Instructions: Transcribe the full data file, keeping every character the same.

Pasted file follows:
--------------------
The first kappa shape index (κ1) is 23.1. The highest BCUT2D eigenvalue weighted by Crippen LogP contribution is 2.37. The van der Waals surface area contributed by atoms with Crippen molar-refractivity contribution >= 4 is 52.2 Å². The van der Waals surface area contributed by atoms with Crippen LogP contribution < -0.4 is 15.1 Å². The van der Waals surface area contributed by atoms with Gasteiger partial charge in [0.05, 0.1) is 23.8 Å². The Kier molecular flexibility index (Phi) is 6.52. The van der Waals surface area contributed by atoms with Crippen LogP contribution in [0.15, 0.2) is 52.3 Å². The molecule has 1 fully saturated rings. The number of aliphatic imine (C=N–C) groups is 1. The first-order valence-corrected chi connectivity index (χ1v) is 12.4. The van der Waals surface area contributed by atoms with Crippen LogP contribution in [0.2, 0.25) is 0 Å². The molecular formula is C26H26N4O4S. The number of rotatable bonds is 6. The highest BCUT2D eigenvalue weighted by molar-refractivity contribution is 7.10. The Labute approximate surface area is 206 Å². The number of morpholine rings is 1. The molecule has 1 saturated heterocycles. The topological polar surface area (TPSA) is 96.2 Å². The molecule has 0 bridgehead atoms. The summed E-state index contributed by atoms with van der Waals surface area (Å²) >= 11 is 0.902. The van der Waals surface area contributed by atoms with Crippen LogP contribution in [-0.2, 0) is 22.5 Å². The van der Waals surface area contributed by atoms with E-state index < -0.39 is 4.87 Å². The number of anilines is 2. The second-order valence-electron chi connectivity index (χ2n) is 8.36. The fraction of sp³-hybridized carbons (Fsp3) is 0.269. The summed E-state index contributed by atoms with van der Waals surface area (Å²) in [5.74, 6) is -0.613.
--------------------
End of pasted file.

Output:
The first kappa shape index (κ1) is 23.1. The highest BCUT2D eigenvalue weighted by Crippen LogP contribution is 2.37. The van der Waals surface area contributed by atoms with Crippen molar-refractivity contribution >= 4 is 52.2 Å². The van der Waals surface area contributed by atoms with Crippen LogP contribution < -0.4 is 15.1 Å². The van der Waals surface area contributed by atoms with Gasteiger partial charge in [0.05, 0.1) is 23.8 Å². The Kier molecular flexibility index (Phi) is 6.52. The van der Waals surface area contributed by atoms with Crippen LogP contribution in [0.15, 0.2) is 52.3 Å². The molecule has 1 fully saturated rings. The number of aliphatic imine (C=N–C) groups is 1. The first-order valence-corrected chi connectivity index (χ1v) is 12.4. The van der Waals surface area contributed by atoms with Crippen LogP contribution in [0.2, 0.25) is 0 Å². The molecular formula is C26H26N4O4S. The number of rotatable bonds is 6. The highest BCUT2D eigenvalue weighted by molar-refractivity contribution is 7.10. The Labute approximate surface area is 206 Å². The number of morpholine rings is 1. The molecule has 1 saturated heterocycles. The topological polar surface area (TPSA) is 96.2 Å². The molecule has 0 bridgehead atoms. The summed E-state index contributed by atoms with van der Waals surface area (Å²) >= 11 is 0.902. The van der Waals surface area contributed by atoms with Crippen LogP contribution in [-0.2, 0) is 22.5 Å². The van der Waals surface area contributed by atoms with E-state index < -0.39 is 4.87 Å². The number of anilines is 2. The second-order valence-electron chi connectivity index (χ2n) is 8.36. The fraction of sp³-hybridized carbons (Fsp3) is 0.269. The summed E-state index contributed by atoms with van der Waals surface area (Å²) in [5.74, 6) is -0.613.